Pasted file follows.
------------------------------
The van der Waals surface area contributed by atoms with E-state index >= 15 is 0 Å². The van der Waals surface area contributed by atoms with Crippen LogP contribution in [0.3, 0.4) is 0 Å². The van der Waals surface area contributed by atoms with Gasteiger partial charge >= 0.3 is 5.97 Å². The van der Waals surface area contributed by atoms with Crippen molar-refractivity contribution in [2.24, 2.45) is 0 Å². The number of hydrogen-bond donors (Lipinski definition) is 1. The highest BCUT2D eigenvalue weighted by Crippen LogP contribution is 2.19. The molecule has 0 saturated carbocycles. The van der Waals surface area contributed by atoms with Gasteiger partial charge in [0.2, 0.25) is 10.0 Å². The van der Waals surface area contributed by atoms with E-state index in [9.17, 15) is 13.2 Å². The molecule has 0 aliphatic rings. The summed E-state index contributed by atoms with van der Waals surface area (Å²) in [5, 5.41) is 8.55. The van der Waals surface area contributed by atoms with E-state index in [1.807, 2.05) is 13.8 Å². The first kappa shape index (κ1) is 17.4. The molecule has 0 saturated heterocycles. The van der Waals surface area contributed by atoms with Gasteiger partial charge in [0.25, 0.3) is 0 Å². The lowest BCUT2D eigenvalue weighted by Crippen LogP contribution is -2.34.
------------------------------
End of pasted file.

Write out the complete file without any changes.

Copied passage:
The van der Waals surface area contributed by atoms with E-state index >= 15 is 0 Å². The van der Waals surface area contributed by atoms with Crippen LogP contribution in [0.3, 0.4) is 0 Å². The van der Waals surface area contributed by atoms with Gasteiger partial charge >= 0.3 is 5.97 Å². The van der Waals surface area contributed by atoms with Crippen molar-refractivity contribution in [2.24, 2.45) is 0 Å². The number of hydrogen-bond donors (Lipinski definition) is 1. The highest BCUT2D eigenvalue weighted by Crippen LogP contribution is 2.19. The molecule has 0 saturated carbocycles. The van der Waals surface area contributed by atoms with Gasteiger partial charge in [0.2, 0.25) is 10.0 Å². The van der Waals surface area contributed by atoms with E-state index in [9.17, 15) is 13.2 Å². The molecule has 0 aliphatic rings. The summed E-state index contributed by atoms with van der Waals surface area (Å²) in [5, 5.41) is 8.55. The van der Waals surface area contributed by atoms with E-state index in [1.807, 2.05) is 13.8 Å². The first kappa shape index (κ1) is 17.4. The molecule has 0 saturated heterocycles. The van der Waals surface area contributed by atoms with Gasteiger partial charge in [0.25, 0.3) is 0 Å². The lowest BCUT2D eigenvalue weighted by Crippen LogP contribution is -2.34.